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They are called rare, but together they affect 350 million people around the world. Although impacting this large of a population, it is a challenge to raise awareness to rare diseases since there are so many different conditions under this classification.
Merna Hedo is 20 years old and a patient of Toronto General Hospital's
Red Blood Cell Clinic since 2016. She has been fighting a rare condition called thalassemia since she was a baby.
Merna shares her experience of living with a disease which most people have never heard of.
"As a child and even now as an adult, it was always hard," she says. "Friends at school would say mean things or flinch as if I was contagious.
"Adults try to be more careful, but when the topic comes up, you still get the facial expressions and other non-friendly reactions."
Diseases with a prevalence of 1 in 2,000 or lower are considered rare. Thalassemia of the kind affecting Merna is very rare, with a prevalence of 1 in 100,000. This genetic condition affects the production of hemoglobin – the protein in our red blood cells that carries oxygen throughout the body.
The low levels of hemoglobin can cause anemia and a wide range of complications. The main treatment for a condition like thalassemia is monthly blood transfusions.
The transfusions, however, generate an overload of iron that can cause decreased liver function, cirrhosis, diabetes and even heart failure, among other issues. That is why, along with the transfusions, patients have to take up to eight pills a day, including iron chelators, calcium, vitamins and, depending on the case, insulin and hormone replacement therapy.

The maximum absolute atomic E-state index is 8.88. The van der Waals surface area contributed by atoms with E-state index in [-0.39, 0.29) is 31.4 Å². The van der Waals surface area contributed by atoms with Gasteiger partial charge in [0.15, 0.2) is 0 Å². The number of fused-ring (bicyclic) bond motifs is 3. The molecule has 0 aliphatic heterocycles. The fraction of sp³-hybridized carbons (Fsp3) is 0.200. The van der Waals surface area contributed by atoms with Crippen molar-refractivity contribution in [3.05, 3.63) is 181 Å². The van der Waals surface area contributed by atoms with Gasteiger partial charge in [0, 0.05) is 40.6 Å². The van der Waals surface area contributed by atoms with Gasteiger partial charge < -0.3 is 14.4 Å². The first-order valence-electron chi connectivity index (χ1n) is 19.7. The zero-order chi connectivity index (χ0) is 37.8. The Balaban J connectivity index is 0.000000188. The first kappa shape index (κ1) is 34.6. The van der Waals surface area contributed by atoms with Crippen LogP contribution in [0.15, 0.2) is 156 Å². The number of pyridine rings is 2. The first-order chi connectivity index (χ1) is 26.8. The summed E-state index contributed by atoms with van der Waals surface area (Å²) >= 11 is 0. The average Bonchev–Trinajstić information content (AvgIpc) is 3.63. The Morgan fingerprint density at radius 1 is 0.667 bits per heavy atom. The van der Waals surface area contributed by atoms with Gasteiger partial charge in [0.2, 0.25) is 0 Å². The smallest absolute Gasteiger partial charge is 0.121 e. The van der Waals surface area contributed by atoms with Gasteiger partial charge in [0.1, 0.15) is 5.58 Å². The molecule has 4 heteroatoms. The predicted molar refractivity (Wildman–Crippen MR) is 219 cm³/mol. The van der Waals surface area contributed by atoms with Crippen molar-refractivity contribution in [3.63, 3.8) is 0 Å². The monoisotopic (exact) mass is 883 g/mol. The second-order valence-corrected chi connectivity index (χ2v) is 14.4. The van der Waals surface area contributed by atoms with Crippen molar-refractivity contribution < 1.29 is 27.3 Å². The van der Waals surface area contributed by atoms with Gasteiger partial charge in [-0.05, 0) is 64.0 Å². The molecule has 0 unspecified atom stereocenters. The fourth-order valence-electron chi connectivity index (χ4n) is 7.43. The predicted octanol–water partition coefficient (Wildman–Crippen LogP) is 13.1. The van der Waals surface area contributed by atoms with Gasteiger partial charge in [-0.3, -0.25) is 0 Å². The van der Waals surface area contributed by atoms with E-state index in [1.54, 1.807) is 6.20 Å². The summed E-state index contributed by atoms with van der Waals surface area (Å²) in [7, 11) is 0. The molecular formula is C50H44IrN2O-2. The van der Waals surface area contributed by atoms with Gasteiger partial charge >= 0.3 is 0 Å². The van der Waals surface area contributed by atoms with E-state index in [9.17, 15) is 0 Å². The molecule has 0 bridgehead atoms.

In severe cases, patients need to have continuous intravenous infusions of iron chelators.
For this Rare Disease Day, observed every year on the last day of February, Merna hopes to spread the message of how important it is to fight stigma.
"Having a rare disease doesn't define you," she says. "I'm more than just a patient with thalassemia.
"For this day, I hope that people understand that there are thousands of different rare diseases out there and that, if you don't know, it is okay to ask. It is not okay to judge and to make assumptions."
Getting treatment around the world
Merna was born in Iraq and her family moved to Greece when she was two years old so that she could have access to a more specialized treatment centre in Athens. In 2013, impacted by the economic crisis in Greece, her family decided to immigrate to Canada and once again Merna's treatment was a priority.
"Canada has a great public health infrastructure," Merna says. "My parents and I did a lot of research to be sure it would be safe for me to come here."
Moving to another country in itself implies so many changes to a person's life – a new culture, new language, new friends, new routine. Imagine also having to consider a treatment for a rare disease. And imagine all of these changes and their impact in the life of a teenager.
Merna says it was of course stressful and scary, but that the medical teams first at The Hospital for Sick Children (SickKids) and later at the Red Blood Cell clinic at Toronto General made the transitions easier.
"I had my routine treatment for as long as I could remember in Athens," she says. "I had doctors I knew and trusted, so it certainly was scary to change everything and come to a new country.